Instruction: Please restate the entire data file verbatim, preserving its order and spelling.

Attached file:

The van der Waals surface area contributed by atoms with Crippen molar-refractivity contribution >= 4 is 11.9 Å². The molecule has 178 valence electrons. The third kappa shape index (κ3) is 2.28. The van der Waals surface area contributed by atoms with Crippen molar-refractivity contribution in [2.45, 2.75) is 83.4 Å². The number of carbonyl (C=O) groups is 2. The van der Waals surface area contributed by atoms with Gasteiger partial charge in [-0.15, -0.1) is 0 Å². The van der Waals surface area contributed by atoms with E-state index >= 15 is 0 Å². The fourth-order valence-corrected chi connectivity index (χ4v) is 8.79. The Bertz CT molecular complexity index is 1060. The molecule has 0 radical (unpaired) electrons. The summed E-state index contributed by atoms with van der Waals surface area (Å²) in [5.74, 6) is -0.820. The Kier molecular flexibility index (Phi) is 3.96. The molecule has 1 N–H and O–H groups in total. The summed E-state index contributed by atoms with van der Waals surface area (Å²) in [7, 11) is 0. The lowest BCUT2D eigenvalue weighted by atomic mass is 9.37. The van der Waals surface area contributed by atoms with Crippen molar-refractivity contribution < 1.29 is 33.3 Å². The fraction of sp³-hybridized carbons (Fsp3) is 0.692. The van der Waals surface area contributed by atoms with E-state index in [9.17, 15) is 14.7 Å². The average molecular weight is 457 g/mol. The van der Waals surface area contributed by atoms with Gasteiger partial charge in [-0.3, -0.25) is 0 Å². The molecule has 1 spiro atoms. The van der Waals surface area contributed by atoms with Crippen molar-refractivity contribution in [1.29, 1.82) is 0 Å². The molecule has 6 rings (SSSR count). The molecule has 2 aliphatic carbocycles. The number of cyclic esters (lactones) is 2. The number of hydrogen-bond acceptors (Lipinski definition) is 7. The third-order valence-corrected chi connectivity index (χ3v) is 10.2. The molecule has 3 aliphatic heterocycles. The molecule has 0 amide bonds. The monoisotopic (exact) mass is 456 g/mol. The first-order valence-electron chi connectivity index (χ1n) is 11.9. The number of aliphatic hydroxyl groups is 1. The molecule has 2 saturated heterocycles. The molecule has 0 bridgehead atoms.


The van der Waals surface area contributed by atoms with Crippen molar-refractivity contribution >= 4 is 11.9 Å². The molecule has 178 valence electrons. The third kappa shape index (κ3) is 2.28. The van der Waals surface area contributed by atoms with Crippen molar-refractivity contribution in [2.45, 2.75) is 83.4 Å². The number of carbonyl (C=O) groups is 2. The van der Waals surface area contributed by atoms with Gasteiger partial charge in [-0.15, -0.1) is 0 Å². The van der Waals surface area contributed by atoms with E-state index >= 15 is 0 Å². The fourth-order valence-corrected chi connectivity index (χ4v) is 8.79. The Bertz CT molecular complexity index is 1060. The molecule has 0 radical (unpaired) electrons. The summed E-state index contributed by atoms with van der Waals surface area (Å²) in [5.74, 6) is -0.820. The Kier molecular flexibility index (Phi) is 3.96. The molecule has 1 N–H and O–H groups in total. The summed E-state index contributed by atoms with van der Waals surface area (Å²) in [7, 11) is 0. The lowest BCUT2D eigenvalue weighted by atomic mass is 9.37. The van der Waals surface area contributed by atoms with Crippen molar-refractivity contribution < 1.29 is 33.3 Å². The fraction of sp³-hybridized carbons (Fsp3) is 0.692. The van der Waals surface area contributed by atoms with E-state index in [9.17, 15) is 14.7 Å². The average molecular weight is 457 g/mol. The van der Waals surface area contributed by atoms with Gasteiger partial charge in [-0.3, -0.25) is 0 Å². The molecule has 1 spiro atoms. The van der Waals surface area contributed by atoms with Crippen molar-refractivity contribution in [1.29, 1.82) is 0 Å². The molecule has 6 rings (SSSR count). The molecule has 2 aliphatic carbocycles. The number of cyclic esters (lactones) is 2. The number of hydrogen-bond acceptors (Lipinski definition) is 7. The third-order valence-corrected chi connectivity index (χ3v) is 10.2. The molecule has 3 aliphatic heterocycles. The molecule has 0 amide bonds. The monoisotopic (exact) mass is 456 g/mol. The first-order valence-electron chi connectivity index (χ1n) is 11.9. The number of aliphatic hydroxyl groups is 1. The molecule has 2 saturated heterocycles. The molecule has 0 bridgehead atoms.